Quest for Water

"…and he calmly announced our troubles weren’t done."
Leslie Fish, Ballad of Transport 18.

Nothing comes easy. Water isn’t free these days, and plumbing is an interesting project — in the ancient Chinese curse sense of interesting.

The construction company finished the work authoritzed by the insurance company and the extras I requested. At my request, they finished in rather a hurry, and I heaved a sigh of relief as the last man took his satchel of tools out the door.

But nothing comes easy. The electric is on, the internet is operational, but the water isn’t hooked up yet. I knew we had some problems. I knew that the old water heater is gas, and I now need to purchase an electric one. I had requested that the water line to the old kitchen sink be capped off, but wasn’t sure if that had happened. Nor did I know what had happened to the intake pipes for the bathroom sink.

My roomie and I began the quest by pulling out the old linoleum and removing crumbling underlayment. This area was not covered by insurance because much of the damage had occurred before the accident. We discovered that beneath the underlayment was another layer of linoleum and tongue and groove pine flooring. The pine flooring was broken and splintered in a couple of places. At some point, a former resident had created a box to raise the toilet bowl higher — probably to encourage efficient flushing and to keep it from falling through the floor. 

We peered through the splintered holes, then took pictures to see if we could locate the pipes. When that did not avail, I carefully cut through a few key boards (that are going to have to be replaced anyway) to see if we could locate the missing plumbing.

I went back to the sink cabinet that had been removed from the bathroom to see if I could find a clue as to the problem. I did. I found the two intake hoses attached to severed pipes. With that information, we located the pipes for the bathroom sink. They had been cut or broken off at floor level.

My roomie reminded me that as an online student, he still had homework — and a lot of it. I grumbled to myself as, frustrated, I removed a couple more damaged boards from the floor before giving up for the night. I still haven’t found the plumbing for the old kitchen sink, and I don’t know if the bathtub is hooked up.

I grumbled to myself as I washed my hair in a basin and took a sponge bath. I’ll grumble to myself today as I collect water containers and prepare to haul more water. 

It takes a gallon of water to wash hair and bathe. Humans and animals need water to drink and there must be water for cooking and cleaning the dishes. It takes 2.5 gallons of water to flush the toilet.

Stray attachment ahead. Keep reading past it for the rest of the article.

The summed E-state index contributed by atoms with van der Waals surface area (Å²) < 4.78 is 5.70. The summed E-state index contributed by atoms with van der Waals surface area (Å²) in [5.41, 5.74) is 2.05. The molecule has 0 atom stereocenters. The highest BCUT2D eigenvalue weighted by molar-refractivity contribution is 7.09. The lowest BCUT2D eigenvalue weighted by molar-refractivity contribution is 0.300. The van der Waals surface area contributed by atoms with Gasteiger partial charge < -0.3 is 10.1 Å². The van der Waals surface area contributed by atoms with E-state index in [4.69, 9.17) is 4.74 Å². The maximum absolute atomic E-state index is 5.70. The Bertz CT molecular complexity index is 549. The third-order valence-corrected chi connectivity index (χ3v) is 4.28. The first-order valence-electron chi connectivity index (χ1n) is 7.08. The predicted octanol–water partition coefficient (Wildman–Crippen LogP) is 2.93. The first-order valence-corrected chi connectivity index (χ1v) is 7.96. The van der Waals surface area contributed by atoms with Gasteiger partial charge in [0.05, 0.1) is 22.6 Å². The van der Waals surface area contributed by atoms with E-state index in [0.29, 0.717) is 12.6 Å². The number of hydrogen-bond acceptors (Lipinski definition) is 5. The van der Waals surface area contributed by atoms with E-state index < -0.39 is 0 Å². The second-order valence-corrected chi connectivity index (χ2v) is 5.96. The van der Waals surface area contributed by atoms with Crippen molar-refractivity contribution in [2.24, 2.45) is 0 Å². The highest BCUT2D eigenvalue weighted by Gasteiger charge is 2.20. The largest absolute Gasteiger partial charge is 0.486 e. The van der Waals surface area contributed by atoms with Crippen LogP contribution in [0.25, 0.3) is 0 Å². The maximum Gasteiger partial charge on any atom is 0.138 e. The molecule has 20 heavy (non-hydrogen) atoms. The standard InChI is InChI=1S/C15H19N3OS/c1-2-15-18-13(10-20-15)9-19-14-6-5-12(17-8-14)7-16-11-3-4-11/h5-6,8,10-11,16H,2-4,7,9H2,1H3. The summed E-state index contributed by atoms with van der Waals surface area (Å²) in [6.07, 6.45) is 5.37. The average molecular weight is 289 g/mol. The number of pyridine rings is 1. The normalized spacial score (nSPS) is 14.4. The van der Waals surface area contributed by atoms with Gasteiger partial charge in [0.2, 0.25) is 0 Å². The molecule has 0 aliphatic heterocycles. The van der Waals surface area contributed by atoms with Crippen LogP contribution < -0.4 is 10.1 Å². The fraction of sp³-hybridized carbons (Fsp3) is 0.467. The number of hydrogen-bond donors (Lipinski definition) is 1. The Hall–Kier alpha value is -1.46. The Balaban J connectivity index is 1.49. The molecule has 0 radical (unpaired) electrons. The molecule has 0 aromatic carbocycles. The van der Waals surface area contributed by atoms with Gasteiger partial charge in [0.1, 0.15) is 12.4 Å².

Flim-Florn flig-ged snibbit! Bad words, bad words! Five gallons of water from Walmart costs $1.89. I have four 5 gallon containers and six 1 gallon containers. I have floors to clean, dishes to wash and I want to set up the washing machine and dryer. And I have to go to work today, which is a good thing because plumbing parts and water are @#!!$$!! expensive. 

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  1. I do feel for you, Daisy. It looks as if your place will never be back to normal. I hope you solve your water problem soon.

  2. You have no small challenge ahead of you, my friend. You definitely need water. I don’t know how much rain you get but here is a suggestion that might help. Set up a rain barrel to collect water for cleaning, flushing the toilet, and other such needs. Let Mother Nature give you a hand. Maybe you have already done this. Hauling water is no fun. My heart goes out to you. Great article and we all need to be kept aware of all you folks are still going through. Keep sharing.

  3. I know how these old houses are as I own one. Whenever we start to tear into something we find things we never knew was there. I helped a friend three houses down a few years ago remove wallpaper and we found six bullet holes in her wall. Wonder what the story behind that one was. My prayers are as always with you my dear friend.

  4. OMG. This is terrible :(

  5. Daisy, can’t you take jugs to a filling station and fill up your jugs? I believe I see a water hydrant at the gas tanks. I’m almost sure of it. That would save you the price of water.

  6. We are super close to Kansas where water is sort of like gold. Here, most of the stations sell pre-mixed anti-freeze. Even the air pumps are coin operated. I’m looking…hoping to find an old-style station somewhere that has a hydrant.

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